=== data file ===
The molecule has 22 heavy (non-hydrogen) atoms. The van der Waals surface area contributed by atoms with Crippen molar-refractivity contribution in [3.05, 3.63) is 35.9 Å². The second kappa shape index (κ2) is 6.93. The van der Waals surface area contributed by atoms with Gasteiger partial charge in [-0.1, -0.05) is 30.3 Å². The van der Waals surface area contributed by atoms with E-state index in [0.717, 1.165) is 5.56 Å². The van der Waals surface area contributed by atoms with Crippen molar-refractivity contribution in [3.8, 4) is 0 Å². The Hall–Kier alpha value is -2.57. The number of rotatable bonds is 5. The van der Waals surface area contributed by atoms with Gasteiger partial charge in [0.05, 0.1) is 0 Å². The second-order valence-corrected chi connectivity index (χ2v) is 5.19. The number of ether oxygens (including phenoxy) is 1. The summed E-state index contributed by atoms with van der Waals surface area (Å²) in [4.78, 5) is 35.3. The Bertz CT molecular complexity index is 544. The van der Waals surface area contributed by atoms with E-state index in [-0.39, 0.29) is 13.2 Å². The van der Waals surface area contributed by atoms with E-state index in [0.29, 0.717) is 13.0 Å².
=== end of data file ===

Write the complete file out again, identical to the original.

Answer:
The molecule has 22 heavy (non-hydrogen) atoms. The van der Waals surface area contributed by atoms with Crippen molar-refractivity contribution in [3.05, 3.63) is 35.9 Å². The second kappa shape index (κ2) is 6.93. The van der Waals surface area contributed by atoms with Gasteiger partial charge in [-0.1, -0.05) is 30.3 Å². The van der Waals surface area contributed by atoms with E-state index in [0.717, 1.165) is 5.56 Å². The van der Waals surface area contributed by atoms with Crippen molar-refractivity contribution in [3.8, 4) is 0 Å². The Hall–Kier alpha value is -2.57. The number of rotatable bonds is 5. The van der Waals surface area contributed by atoms with Gasteiger partial charge in [0.05, 0.1) is 0 Å². The second-order valence-corrected chi connectivity index (χ2v) is 5.19. The number of ether oxygens (including phenoxy) is 1. The summed E-state index contributed by atoms with van der Waals surface area (Å²) in [4.78, 5) is 35.3. The Bertz CT molecular complexity index is 544. The van der Waals surface area contributed by atoms with E-state index in [-0.39, 0.29) is 13.2 Å². The van der Waals surface area contributed by atoms with E-state index in [0.29, 0.717) is 13.0 Å².